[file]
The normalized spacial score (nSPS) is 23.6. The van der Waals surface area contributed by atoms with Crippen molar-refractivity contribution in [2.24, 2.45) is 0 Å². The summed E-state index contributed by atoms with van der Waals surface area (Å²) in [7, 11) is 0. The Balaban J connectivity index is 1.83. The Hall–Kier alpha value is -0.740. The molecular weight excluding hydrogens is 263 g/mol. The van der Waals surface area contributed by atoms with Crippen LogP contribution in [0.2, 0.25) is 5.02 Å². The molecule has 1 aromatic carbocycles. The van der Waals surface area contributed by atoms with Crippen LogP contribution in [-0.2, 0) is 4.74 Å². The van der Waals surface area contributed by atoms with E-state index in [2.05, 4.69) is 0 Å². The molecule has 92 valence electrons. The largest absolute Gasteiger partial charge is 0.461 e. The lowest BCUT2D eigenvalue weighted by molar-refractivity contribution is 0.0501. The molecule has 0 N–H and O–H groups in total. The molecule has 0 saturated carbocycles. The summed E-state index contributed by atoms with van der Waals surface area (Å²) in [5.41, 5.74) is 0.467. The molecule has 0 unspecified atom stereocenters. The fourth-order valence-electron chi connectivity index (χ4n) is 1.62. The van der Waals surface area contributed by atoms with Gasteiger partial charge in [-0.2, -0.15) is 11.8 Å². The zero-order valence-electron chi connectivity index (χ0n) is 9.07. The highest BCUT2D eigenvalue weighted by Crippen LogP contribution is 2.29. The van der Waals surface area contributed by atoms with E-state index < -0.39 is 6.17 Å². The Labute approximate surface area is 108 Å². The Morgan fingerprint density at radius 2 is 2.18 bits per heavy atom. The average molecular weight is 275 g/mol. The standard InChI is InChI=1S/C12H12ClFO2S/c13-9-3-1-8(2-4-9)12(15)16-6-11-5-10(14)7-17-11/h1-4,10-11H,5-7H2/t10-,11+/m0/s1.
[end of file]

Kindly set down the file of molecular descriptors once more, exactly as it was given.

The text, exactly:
The normalized spacial score (nSPS) is 23.6. The van der Waals surface area contributed by atoms with Crippen molar-refractivity contribution in [2.24, 2.45) is 0 Å². The summed E-state index contributed by atoms with van der Waals surface area (Å²) in [7, 11) is 0. The Balaban J connectivity index is 1.83. The Hall–Kier alpha value is -0.740. The molecular weight excluding hydrogens is 263 g/mol. The van der Waals surface area contributed by atoms with Crippen LogP contribution in [0.2, 0.25) is 5.02 Å². The molecule has 1 aromatic carbocycles. The van der Waals surface area contributed by atoms with Crippen LogP contribution in [-0.2, 0) is 4.74 Å². The van der Waals surface area contributed by atoms with E-state index in [2.05, 4.69) is 0 Å². The molecule has 92 valence electrons. The largest absolute Gasteiger partial charge is 0.461 e. The lowest BCUT2D eigenvalue weighted by molar-refractivity contribution is 0.0501. The molecule has 0 N–H and O–H groups in total. The molecule has 0 saturated carbocycles. The summed E-state index contributed by atoms with van der Waals surface area (Å²) in [5.41, 5.74) is 0.467. The molecule has 0 unspecified atom stereocenters. The fourth-order valence-electron chi connectivity index (χ4n) is 1.62. The van der Waals surface area contributed by atoms with Gasteiger partial charge in [-0.2, -0.15) is 11.8 Å². The zero-order valence-electron chi connectivity index (χ0n) is 9.07. The highest BCUT2D eigenvalue weighted by Crippen LogP contribution is 2.29. The van der Waals surface area contributed by atoms with E-state index < -0.39 is 6.17 Å². The Labute approximate surface area is 108 Å². The Morgan fingerprint density at radius 2 is 2.18 bits per heavy atom. The average molecular weight is 275 g/mol. The standard InChI is InChI=1S/C12H12ClFO2S/c13-9-3-1-8(2-4-9)12(15)16-6-11-5-10(14)7-17-11/h1-4,10-11H,5-7H2/t10-,11+/m0/s1.